raven: (stock - roses)
[personal profile] raven
Thank you all again for the congratulations you left on my last post(s). I say this so often, but I never stop being surprised at the warmth and kindness of you all.

Wedding planning has begun, though it really does seem like a rehearsal for all the rest of my life in that everything about weddings is culturally dictated, and if you happen to hail from more than one then congratulations, it’s time to feel really bad about yourself. (This is exaggeration. Kinda.) There are some small delights about wedding planning though: reading through all the poetry you ever heard of to try and find a reading, and not finding one, but feeling washed clean and translucent with joy because hey, you just re-read all the poetry you ever knew; discovering that the General Register Office for Scotland has many obscure requirements for a marriage but operates in the warm shadow of Scottish marriage reform; learning that your mother-in-law can, without fuss and fanfare, cast precious metal.

(I am not really sorry that I don’t do family law, mostly because I hear from people who do that it involves cowering under meeting room tables as clients’ chairs are thrown, but that said I find the law concerning births, marriages and deaths an oddly poetic area. Like any area of law where the public intersects with the private, it has to tread softly, and has that fascinating side-effect where purely legal text is transformed into something rare and poetic. (Witness this sentence from the GRO website: where no name was recorded for the still-born child at the time of registration, a name can be added at the request of the parents. There’s a whole novel to be written based on that sad little registrars’ note.) On that topic, people have used Goodridge v Massachusetts as a wedding reading, and I think that’s lovely, but appropriative in my case. Back to the drawing board.)

Life continues, otherwise. I have about a month left in the current job, with no word on where they’re putting me in September, and there’s a chance I may be responsible for a first-year trainee which bothers me greatly (I am a year into my training, which doesn’t seem long enough for me to have any sort of responsibility for anyone else); Shim passed his driving test first time (hurrah! I no longer have to drive anywhere okay that might be a lie, also I love my little green car); and, very excitingly indeed, the South African Siren is coming to see me! I have missed her so – for new readers, she was my dearest friend for the time I lived abroad, and I haven’t seen her in more than a year – and she will be HERE and we will have COCKTAILS and yes.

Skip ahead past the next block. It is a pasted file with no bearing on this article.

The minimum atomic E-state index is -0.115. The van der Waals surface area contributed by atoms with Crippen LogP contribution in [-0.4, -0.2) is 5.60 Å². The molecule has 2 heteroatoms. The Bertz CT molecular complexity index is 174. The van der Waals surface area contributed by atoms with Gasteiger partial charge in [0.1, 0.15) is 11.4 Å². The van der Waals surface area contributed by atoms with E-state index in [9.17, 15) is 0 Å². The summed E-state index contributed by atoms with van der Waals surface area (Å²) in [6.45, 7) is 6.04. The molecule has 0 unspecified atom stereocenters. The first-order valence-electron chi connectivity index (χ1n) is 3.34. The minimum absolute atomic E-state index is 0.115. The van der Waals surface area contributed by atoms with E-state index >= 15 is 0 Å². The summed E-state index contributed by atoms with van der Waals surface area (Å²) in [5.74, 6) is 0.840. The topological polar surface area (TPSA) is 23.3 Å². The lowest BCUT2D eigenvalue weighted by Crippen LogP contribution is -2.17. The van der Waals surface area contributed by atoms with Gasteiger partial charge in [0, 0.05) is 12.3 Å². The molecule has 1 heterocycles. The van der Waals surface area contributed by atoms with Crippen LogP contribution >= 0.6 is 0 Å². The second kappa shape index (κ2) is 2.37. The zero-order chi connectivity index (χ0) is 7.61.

And in the meantime, I have been getting really, really excited about the Olympics. I’m not at all interested in sport for four years and then suddenly I really really am. I mean I watched Ruta Meilutye win the women’s 100m breaststroke and teared up (she is so cute! Look at her Lithuanian flag nail polish and total disbelief at her own success! Even the reporter gives up on getting anything sensible out of her and says, “Well done, darling!”) and then I watched the drama in the men’s team gymnastics (silver! No, bronze! Oh, the poor Ukrainians) and then I was done and properly hooked. So now I am watching anything that’s on when I get home from work, which approach got me there just in time to see Gabrielle Douglas win the women’s all-around gymnastics. Somehow watching a sixteen-year-old black woman smile shyly while The Star-Spangled Banner is played in her honour before the eyes of the entire world brings out the sniffly idealist in me. I love the Olympics. On Sunday Shim and I are going to see the inaugural women’s boxing. It is the coolest.

When I am not watching the Olympics, I’m reading again, which is nice. I just finished Code Name Verity, by Elizabeth Wein - a purportedly YA novel (purportedly! I was harrowed!) about two friends, a Scottish aristocrat and a mill girl from Stockport, in the Second World War. And I’m going to say now that this is a wonderful book and you should all read it but practically everything about it is a spoiler.

Other reviews of it - [personal profile] skygiants? –[personal profile] musesfool? - that I’ve seen have pointed out something I was subconsciously aware of – that Verity with her wit, her bottomless charm, her competence, her blonde and aristocratic beauty, is a female version of the character archetype best expressed by Lord Peter Wimsey. And it’s amazing how much I love that. I mean – I do. I didn’t know until I had it in my hands that I wanted this, the beautiful charming aristocratic hero who is a woman, and her story is her own.